Languages, "modern" and otherwise

Ronald Kephart (rkephart@OSPREY.UNF.EDU)
Wed, 21 Aug 1996 08:48:28 -0400

In message <19960820230023.AAA29670@LOCALNAME> Robert Snower writes:

> Thank you for your informative reply. I don't want to quibble, because I
> have no doubt that language acquisition involves our pasts as well as what
> is presented to us by our senses. But if you care to comment on the
> following . . .
> 1. In French, the child might well produce
> "Is it that the cat t black on the couch?"

Do you mean while speaking French, or while speaking English?

> 2. In "synthetic" languages such as classical Latin, and ancient Greek, the
> order is not essential to the meaning at all. Doesn't that bear on the
> argument for the innateness of the above?

No. Classial Greek and Latin are fully modern languages. Do not be misled by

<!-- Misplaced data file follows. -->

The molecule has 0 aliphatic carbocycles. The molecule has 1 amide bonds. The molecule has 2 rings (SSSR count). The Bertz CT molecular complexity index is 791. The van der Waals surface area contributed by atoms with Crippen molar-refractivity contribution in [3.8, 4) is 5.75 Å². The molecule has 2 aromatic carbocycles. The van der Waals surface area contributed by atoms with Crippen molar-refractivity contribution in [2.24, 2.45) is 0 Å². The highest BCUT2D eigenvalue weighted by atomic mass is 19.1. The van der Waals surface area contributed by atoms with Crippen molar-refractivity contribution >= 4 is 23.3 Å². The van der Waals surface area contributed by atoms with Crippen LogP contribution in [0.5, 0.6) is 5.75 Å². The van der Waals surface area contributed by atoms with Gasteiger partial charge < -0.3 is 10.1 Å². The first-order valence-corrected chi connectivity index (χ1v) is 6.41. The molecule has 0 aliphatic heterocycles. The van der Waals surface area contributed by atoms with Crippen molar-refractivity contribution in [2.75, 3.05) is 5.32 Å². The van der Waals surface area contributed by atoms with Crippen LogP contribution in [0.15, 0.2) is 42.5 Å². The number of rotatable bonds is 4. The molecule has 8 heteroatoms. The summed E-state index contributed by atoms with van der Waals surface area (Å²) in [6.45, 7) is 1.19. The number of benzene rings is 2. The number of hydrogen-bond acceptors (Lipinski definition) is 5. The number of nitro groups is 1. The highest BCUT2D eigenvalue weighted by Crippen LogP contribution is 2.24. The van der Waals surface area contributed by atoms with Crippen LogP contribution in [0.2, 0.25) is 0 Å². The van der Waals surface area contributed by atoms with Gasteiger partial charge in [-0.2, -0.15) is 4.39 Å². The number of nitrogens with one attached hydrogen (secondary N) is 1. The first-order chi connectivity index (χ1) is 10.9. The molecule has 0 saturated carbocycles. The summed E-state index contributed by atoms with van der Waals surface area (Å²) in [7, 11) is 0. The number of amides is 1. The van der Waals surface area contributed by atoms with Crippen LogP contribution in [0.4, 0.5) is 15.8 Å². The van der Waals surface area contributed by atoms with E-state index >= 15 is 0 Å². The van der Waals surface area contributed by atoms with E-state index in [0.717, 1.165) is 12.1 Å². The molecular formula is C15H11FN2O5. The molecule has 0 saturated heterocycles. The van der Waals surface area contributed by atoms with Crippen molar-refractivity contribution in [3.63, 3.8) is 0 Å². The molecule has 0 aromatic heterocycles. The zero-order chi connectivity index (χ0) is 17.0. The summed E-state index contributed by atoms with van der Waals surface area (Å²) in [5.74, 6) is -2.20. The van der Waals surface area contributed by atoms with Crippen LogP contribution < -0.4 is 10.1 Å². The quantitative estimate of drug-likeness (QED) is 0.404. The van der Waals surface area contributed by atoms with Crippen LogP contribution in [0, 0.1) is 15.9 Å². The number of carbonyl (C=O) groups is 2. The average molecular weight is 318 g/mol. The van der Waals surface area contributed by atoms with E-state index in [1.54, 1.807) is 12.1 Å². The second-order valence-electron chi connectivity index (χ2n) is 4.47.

the inappropriate use of the term "modern" to refer to languages still acquired
as native languages today. There is nothing about the structure of Latin or
Greek that separates them from any language spoken now.

> 3. The change from such languages to modern analytic language in a matter
> of less than 2000 years seems very great to me. Does anyone think this
> great change is based on a genetic change? If it is all "cultural," does
> that mean a modern child could as readily acquire one of these languages?
> Or that an ancient Greek, transported through time, could acquire English as
> readily as today's child? (If you decide to perform these experiments, let
> me know.)

Languages lke Latin and Greek, which depend more heavily on morphology than
syntax, are still plentiful today. I am not aware of anyone who would argue
that the evolution (I use the word loosely here!) of various forms of Latin into
contemporary Spanish, Italian, Romanian, etc. has anything to do with genetics.
Children transported by time-warp from ancient Greece or Rome, or for that
matter from the homeland of the Indo-Europeans 6,000 or more years ago, and
almost surely from even further back than that, would be fully "modern" humans
and be capable of acquiring any natural human language.

Ron Kephart
University of North Florida